Before the both of us got clean, we hadn't spoke to each other in about three years. He was living near Boston and I was in the Bay area. Let's just say that the drugs had estranged us. I reached out to him when I saw him make a post about his sobriety on Facebook as I was on the same path. He was actually 6 months ahead in his sobriety than I was. We connected heavily again and would talk on FaceTime everyday for hours just supporting each other through our process. We were on a positive path to healing.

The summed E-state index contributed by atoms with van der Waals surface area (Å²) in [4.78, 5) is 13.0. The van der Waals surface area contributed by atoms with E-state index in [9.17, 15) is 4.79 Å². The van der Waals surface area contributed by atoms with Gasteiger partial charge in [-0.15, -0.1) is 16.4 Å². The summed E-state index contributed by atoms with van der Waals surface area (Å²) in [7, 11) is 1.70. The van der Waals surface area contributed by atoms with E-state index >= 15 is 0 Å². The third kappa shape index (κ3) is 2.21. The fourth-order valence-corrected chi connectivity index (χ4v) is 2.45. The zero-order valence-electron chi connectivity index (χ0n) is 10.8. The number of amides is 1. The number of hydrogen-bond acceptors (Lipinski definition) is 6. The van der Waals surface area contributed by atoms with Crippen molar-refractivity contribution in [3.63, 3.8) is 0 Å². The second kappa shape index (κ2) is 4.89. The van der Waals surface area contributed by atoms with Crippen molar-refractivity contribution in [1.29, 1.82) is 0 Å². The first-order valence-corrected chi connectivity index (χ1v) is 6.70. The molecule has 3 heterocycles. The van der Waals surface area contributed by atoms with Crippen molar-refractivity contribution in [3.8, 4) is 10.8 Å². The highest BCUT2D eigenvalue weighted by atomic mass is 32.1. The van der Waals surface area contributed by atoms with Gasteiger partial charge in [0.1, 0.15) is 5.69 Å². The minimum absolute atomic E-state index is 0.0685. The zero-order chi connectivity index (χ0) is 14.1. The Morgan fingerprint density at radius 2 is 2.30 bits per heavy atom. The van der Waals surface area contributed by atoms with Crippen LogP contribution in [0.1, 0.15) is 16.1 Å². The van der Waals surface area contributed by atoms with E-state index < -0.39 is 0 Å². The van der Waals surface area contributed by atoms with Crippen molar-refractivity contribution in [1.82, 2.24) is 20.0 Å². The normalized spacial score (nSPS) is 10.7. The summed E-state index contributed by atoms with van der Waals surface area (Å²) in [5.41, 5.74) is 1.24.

However, he was still looking for some structure to follow in his life. He started researching Freemasonry, the Kabbalah, Hermeticism and even joined The Knights of Templar, Ordo Templi Orientis, and Thelema. I believe that on his journey to spiritual enlightenment and looking for structure, he found a system of a down which didn't work for him. Even though things like Thelema might work for some people, "Do what thou wilt" might not the best motto for a recovering addict to live by, and so, I believe that he was looking for guidance from the wrong people. There were also several things that contributed to his downfall, aside from that. He was living with a sober friend from rehab, but had recently started to smoke herbs as he saw that it was working for me. So, being on a new path, Sam wanted to come clean with his roommate as he knew that it probably wouldn't sit well with him. Sure enough, not to his surprise, when he broke the news the roommate asked him to move out. Also in the same week he had stopped taking his antidepressant meds without telling his doctor, had gotten fired from his job, his car had broken down, he was feeling down about his music career and he was just having an overall hard time. I'm sure being broke, down on his luck, off your meds, not thinking clearly and not being able to afford herbs, if Fentanyl was easily available, I'm sure seemed like a cheap quick fix. I was on the phone with him making plans on FaceTime to get back into the studio and move in together just minutes before he passed. He showed no signs of depression or wanting to take drugs, so when I woke up to the news in the morning I was in absolute shock to say the least. Just four days ago, February 20th marked the 1 year commemoration of his death. He was just a couple weeks shy of being one year sober. His family gave me his laptop, which has a profound LP of music he was planning on releasing as Orin Kef (a new "industrial drum and bass" project he wanted to start). I'll be putting out his LP later this year with limited edition vinyl. I still think about him and feel him with me everyday.